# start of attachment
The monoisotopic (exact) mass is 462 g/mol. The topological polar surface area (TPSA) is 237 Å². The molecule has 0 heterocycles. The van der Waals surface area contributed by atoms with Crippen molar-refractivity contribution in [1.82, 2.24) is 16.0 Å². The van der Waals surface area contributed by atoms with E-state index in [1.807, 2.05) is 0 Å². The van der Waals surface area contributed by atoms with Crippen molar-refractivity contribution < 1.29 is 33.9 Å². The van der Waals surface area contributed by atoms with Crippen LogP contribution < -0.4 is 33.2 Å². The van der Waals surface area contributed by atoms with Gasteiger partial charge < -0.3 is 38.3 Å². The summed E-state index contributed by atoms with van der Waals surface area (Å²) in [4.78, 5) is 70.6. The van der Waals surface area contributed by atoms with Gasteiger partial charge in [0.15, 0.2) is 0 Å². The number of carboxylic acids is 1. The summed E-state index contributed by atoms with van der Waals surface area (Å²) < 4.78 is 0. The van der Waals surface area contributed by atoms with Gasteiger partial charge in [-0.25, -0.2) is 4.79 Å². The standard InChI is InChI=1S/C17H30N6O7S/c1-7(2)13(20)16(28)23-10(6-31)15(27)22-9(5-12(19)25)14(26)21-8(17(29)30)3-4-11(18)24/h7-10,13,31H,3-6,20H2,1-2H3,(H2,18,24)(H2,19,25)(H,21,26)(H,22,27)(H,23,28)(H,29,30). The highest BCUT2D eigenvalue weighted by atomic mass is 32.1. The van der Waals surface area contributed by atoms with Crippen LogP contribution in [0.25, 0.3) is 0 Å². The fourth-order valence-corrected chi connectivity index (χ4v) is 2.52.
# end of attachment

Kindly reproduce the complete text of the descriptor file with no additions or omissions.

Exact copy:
The monoisotopic (exact) mass is 462 g/mol. The topological polar surface area (TPSA) is 237 Å². The molecule has 0 heterocycles. The van der Waals surface area contributed by atoms with Crippen molar-refractivity contribution in [1.82, 2.24) is 16.0 Å². The van der Waals surface area contributed by atoms with E-state index in [1.807, 2.05) is 0 Å². The van der Waals surface area contributed by atoms with Crippen molar-refractivity contribution < 1.29 is 33.9 Å². The van der Waals surface area contributed by atoms with Crippen LogP contribution < -0.4 is 33.2 Å². The van der Waals surface area contributed by atoms with Gasteiger partial charge < -0.3 is 38.3 Å². The summed E-state index contributed by atoms with van der Waals surface area (Å²) in [4.78, 5) is 70.6. The van der Waals surface area contributed by atoms with Gasteiger partial charge in [0.15, 0.2) is 0 Å². The number of carboxylic acids is 1. The summed E-state index contributed by atoms with van der Waals surface area (Å²) < 4.78 is 0. The van der Waals surface area contributed by atoms with Gasteiger partial charge in [-0.25, -0.2) is 4.79 Å². The standard InChI is InChI=1S/C17H30N6O7S/c1-7(2)13(20)16(28)23-10(6-31)15(27)22-9(5-12(19)25)14(26)21-8(17(29)30)3-4-11(18)24/h7-10,13,31H,3-6,20H2,1-2H3,(H2,18,24)(H2,19,25)(H,21,26)(H,22,27)(H,23,28)(H,29,30). The highest BCUT2D eigenvalue weighted by atomic mass is 32.1. The van der Waals surface area contributed by atoms with Crippen LogP contribution in [0.25, 0.3) is 0 Å². The fourth-order valence-corrected chi connectivity index (χ4v) is 2.52.